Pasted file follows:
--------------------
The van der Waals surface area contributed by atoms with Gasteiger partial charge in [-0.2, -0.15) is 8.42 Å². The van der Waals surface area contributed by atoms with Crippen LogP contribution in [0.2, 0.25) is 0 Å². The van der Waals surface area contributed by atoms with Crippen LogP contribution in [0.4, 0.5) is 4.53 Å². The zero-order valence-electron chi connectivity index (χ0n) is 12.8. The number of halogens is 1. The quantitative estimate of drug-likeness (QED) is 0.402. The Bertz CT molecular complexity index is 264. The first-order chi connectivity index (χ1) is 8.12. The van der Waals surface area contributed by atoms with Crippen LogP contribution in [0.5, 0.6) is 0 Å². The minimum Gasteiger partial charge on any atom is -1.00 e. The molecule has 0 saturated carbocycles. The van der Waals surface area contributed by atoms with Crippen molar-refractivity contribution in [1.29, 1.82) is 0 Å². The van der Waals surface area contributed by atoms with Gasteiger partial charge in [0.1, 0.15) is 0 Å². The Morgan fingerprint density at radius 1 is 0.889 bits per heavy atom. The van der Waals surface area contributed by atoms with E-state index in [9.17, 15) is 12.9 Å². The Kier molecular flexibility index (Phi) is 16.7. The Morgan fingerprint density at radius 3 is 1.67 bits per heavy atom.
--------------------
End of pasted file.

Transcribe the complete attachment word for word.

The van der Waals surface area contributed by atoms with Gasteiger partial charge in [-0.2, -0.15) is 8.42 Å². The van der Waals surface area contributed by atoms with Crippen LogP contribution in [0.2, 0.25) is 0 Å². The van der Waals surface area contributed by atoms with Crippen LogP contribution in [0.4, 0.5) is 4.53 Å². The zero-order valence-electron chi connectivity index (χ0n) is 12.8. The number of halogens is 1. The quantitative estimate of drug-likeness (QED) is 0.402. The Bertz CT molecular complexity index is 264. The first-order chi connectivity index (χ1) is 8.12. The van der Waals surface area contributed by atoms with Crippen LogP contribution in [0.5, 0.6) is 0 Å². The minimum Gasteiger partial charge on any atom is -1.00 e. The molecule has 0 saturated carbocycles. The van der Waals surface area contributed by atoms with Crippen molar-refractivity contribution in [1.29, 1.82) is 0 Å². The van der Waals surface area contributed by atoms with Gasteiger partial charge in [0.1, 0.15) is 0 Å². The Morgan fingerprint density at radius 1 is 0.889 bits per heavy atom. The van der Waals surface area contributed by atoms with E-state index in [9.17, 15) is 12.9 Å². The Kier molecular flexibility index (Phi) is 16.7. The Morgan fingerprint density at radius 3 is 1.67 bits per heavy atom.